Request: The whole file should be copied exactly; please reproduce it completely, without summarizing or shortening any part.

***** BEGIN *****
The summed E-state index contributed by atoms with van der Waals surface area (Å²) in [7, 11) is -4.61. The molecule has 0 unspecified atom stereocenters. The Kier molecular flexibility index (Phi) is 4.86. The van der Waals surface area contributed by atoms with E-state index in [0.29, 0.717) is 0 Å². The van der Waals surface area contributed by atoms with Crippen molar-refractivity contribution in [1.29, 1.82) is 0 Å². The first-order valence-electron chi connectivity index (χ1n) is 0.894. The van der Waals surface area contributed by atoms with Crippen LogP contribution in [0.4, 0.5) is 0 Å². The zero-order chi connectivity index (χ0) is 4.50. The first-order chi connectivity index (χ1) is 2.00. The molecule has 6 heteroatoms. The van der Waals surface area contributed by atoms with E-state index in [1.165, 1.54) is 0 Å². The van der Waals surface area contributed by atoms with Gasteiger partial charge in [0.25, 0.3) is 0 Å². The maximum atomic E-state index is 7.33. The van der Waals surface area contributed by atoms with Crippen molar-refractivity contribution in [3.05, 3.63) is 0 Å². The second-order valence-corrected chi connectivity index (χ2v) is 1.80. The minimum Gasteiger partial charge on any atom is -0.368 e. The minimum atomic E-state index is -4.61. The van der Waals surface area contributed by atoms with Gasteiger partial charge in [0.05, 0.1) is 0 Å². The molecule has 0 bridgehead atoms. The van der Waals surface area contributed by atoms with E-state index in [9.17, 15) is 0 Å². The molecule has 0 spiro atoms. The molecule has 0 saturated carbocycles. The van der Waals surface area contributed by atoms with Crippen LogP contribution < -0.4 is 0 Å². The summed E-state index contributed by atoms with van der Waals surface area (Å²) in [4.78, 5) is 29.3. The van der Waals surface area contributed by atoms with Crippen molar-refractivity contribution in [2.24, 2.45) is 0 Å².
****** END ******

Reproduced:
The summed E-state index contributed by atoms with van der Waals surface area (Å²) in [7, 11) is -4.61. The molecule has 0 unspecified atom stereocenters. The Kier molecular flexibility index (Phi) is 4.86. The van der Waals surface area contributed by atoms with E-state index in [0.29, 0.717) is 0 Å². The van der Waals surface area contributed by atoms with Crippen molar-refractivity contribution in [1.29, 1.82) is 0 Å². The first-order valence-electron chi connectivity index (χ1n) is 0.894. The van der Waals surface area contributed by atoms with Crippen LogP contribution in [0.4, 0.5) is 0 Å². The zero-order chi connectivity index (χ0) is 4.50. The first-order chi connectivity index (χ1) is 2.00. The molecule has 6 heteroatoms. The van der Waals surface area contributed by atoms with E-state index in [1.165, 1.54) is 0 Å². The van der Waals surface area contributed by atoms with Gasteiger partial charge in [0.25, 0.3) is 0 Å². The maximum atomic E-state index is 7.33. The van der Waals surface area contributed by atoms with Crippen molar-refractivity contribution in [3.05, 3.63) is 0 Å². The second-order valence-corrected chi connectivity index (χ2v) is 1.80. The minimum Gasteiger partial charge on any atom is -0.368 e. The minimum atomic E-state index is -4.61. The van der Waals surface area contributed by atoms with Gasteiger partial charge in [0.05, 0.1) is 0 Å². The molecule has 0 bridgehead atoms. The van der Waals surface area contributed by atoms with E-state index in [9.17, 15) is 0 Å². The molecule has 0 spiro atoms. The molecule has 0 saturated carbocycles. The van der Waals surface area contributed by atoms with Crippen LogP contribution < -0.4 is 0 Å². The summed E-state index contributed by atoms with van der Waals surface area (Å²) in [4.78, 5) is 29.3. The van der Waals surface area contributed by atoms with Crippen molar-refractivity contribution in [2.24, 2.45) is 0 Å².